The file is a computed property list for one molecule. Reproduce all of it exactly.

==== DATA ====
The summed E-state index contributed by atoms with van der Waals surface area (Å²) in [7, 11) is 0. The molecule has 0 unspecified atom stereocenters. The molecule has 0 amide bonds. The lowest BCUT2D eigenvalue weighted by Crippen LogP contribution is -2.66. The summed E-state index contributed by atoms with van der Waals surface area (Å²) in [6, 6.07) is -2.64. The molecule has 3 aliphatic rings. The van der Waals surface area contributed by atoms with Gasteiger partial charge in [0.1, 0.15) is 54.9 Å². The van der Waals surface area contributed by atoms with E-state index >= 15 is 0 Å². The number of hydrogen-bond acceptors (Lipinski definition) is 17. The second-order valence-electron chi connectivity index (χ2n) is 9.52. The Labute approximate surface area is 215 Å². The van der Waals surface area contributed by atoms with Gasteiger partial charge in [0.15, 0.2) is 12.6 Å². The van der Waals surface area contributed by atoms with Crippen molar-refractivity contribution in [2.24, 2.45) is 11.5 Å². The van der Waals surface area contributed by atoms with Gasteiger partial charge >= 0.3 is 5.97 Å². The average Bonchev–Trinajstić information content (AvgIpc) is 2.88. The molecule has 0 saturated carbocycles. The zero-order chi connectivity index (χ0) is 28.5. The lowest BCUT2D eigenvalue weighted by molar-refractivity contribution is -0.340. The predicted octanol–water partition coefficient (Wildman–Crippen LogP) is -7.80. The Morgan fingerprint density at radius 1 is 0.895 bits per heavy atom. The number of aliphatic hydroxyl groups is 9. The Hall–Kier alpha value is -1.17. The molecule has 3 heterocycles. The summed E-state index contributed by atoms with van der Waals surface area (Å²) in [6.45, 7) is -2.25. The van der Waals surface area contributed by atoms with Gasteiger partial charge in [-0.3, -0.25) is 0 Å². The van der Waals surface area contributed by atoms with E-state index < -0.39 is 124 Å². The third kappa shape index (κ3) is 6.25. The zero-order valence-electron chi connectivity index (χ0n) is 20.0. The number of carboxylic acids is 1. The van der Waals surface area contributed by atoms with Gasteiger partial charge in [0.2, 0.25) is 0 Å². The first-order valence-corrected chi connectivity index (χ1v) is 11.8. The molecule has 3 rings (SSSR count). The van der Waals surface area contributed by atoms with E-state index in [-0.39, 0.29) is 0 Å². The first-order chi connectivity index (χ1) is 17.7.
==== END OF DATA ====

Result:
The summed E-state index contributed by atoms with van der Waals surface area (Å²) in [7, 11) is 0. The molecule has 0 unspecified atom stereocenters. The molecule has 0 amide bonds. The lowest BCUT2D eigenvalue weighted by Crippen LogP contribution is -2.66. The summed E-state index contributed by atoms with van der Waals surface area (Å²) in [6, 6.07) is -2.64. The molecule has 3 aliphatic rings. The van der Waals surface area contributed by atoms with Gasteiger partial charge in [0.1, 0.15) is 54.9 Å². The van der Waals surface area contributed by atoms with E-state index >= 15 is 0 Å². The number of hydrogen-bond acceptors (Lipinski definition) is 17. The second-order valence-electron chi connectivity index (χ2n) is 9.52. The Labute approximate surface area is 215 Å². The van der Waals surface area contributed by atoms with Gasteiger partial charge in [0.15, 0.2) is 12.6 Å². The van der Waals surface area contributed by atoms with Crippen molar-refractivity contribution in [2.24, 2.45) is 11.5 Å². The van der Waals surface area contributed by atoms with Gasteiger partial charge >= 0.3 is 5.97 Å². The average Bonchev–Trinajstić information content (AvgIpc) is 2.88. The molecule has 0 saturated carbocycles. The zero-order chi connectivity index (χ0) is 28.5. The lowest BCUT2D eigenvalue weighted by molar-refractivity contribution is -0.340. The predicted octanol–water partition coefficient (Wildman–Crippen LogP) is -7.80. The Morgan fingerprint density at radius 1 is 0.895 bits per heavy atom. The number of aliphatic hydroxyl groups is 9. The Hall–Kier alpha value is -1.17. The molecule has 3 heterocycles. The summed E-state index contributed by atoms with van der Waals surface area (Å²) in [6.45, 7) is -2.25. The van der Waals surface area contributed by atoms with Gasteiger partial charge in [-0.3, -0.25) is 0 Å². The van der Waals surface area contributed by atoms with E-state index < -0.39 is 124 Å². The third kappa shape index (κ3) is 6.25. The zero-order valence-electron chi connectivity index (χ0n) is 20.0. The number of carboxylic acids is 1. The van der Waals surface area contributed by atoms with Gasteiger partial charge in [0.2, 0.25) is 0 Å². The first-order valence-corrected chi connectivity index (χ1v) is 11.8. The molecule has 3 rings (SSSR count). The van der Waals surface area contributed by atoms with E-state index in [-0.39, 0.29) is 0 Å². The first-order chi connectivity index (χ1) is 17.7.